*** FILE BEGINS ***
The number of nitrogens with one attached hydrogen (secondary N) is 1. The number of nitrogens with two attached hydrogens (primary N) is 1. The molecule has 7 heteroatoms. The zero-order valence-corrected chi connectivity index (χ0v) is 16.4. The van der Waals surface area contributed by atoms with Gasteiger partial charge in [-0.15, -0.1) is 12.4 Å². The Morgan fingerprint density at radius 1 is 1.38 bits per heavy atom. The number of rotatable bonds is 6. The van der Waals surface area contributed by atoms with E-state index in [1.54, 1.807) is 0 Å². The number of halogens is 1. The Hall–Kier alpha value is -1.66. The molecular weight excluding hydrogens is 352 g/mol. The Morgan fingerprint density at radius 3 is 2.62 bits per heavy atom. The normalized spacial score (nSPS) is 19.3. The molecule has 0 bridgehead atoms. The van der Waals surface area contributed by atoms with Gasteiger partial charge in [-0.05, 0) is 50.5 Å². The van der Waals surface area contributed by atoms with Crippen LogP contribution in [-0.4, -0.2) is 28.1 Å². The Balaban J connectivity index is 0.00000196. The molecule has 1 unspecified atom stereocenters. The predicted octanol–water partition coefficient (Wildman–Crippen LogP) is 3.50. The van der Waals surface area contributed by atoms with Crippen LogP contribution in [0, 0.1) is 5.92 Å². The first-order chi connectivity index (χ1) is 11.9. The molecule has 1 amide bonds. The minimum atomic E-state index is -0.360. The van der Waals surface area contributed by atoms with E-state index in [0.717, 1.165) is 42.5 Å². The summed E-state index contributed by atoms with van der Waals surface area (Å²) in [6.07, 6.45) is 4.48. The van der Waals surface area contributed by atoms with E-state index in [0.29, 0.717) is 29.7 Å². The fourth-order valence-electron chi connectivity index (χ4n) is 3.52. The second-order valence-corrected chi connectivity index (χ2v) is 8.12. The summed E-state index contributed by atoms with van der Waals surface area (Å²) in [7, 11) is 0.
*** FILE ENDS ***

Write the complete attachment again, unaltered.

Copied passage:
The number of nitrogens with one attached hydrogen (secondary N) is 1. The number of nitrogens with two attached hydrogens (primary N) is 1. The molecule has 7 heteroatoms. The zero-order valence-corrected chi connectivity index (χ0v) is 16.4. The van der Waals surface area contributed by atoms with Gasteiger partial charge in [-0.15, -0.1) is 12.4 Å². The Morgan fingerprint density at radius 1 is 1.38 bits per heavy atom. The number of rotatable bonds is 6. The van der Waals surface area contributed by atoms with E-state index in [1.54, 1.807) is 0 Å². The number of halogens is 1. The Hall–Kier alpha value is -1.66. The molecular weight excluding hydrogens is 352 g/mol. The Morgan fingerprint density at radius 3 is 2.62 bits per heavy atom. The normalized spacial score (nSPS) is 19.3. The molecule has 0 bridgehead atoms. The van der Waals surface area contributed by atoms with Gasteiger partial charge in [-0.05, 0) is 50.5 Å². The van der Waals surface area contributed by atoms with Crippen LogP contribution in [-0.4, -0.2) is 28.1 Å². The Balaban J connectivity index is 0.00000196. The molecule has 1 unspecified atom stereocenters. The predicted octanol–water partition coefficient (Wildman–Crippen LogP) is 3.50. The van der Waals surface area contributed by atoms with Crippen LogP contribution in [0, 0.1) is 5.92 Å². The first-order chi connectivity index (χ1) is 11.9. The molecule has 1 amide bonds. The minimum atomic E-state index is -0.360. The van der Waals surface area contributed by atoms with E-state index in [0.717, 1.165) is 42.5 Å². The summed E-state index contributed by atoms with van der Waals surface area (Å²) in [6.07, 6.45) is 4.48. The van der Waals surface area contributed by atoms with E-state index in [0.29, 0.717) is 29.7 Å². The fourth-order valence-electron chi connectivity index (χ4n) is 3.52. The second-order valence-corrected chi connectivity index (χ2v) is 8.12. The summed E-state index contributed by atoms with van der Waals surface area (Å²) in [7, 11) is 0.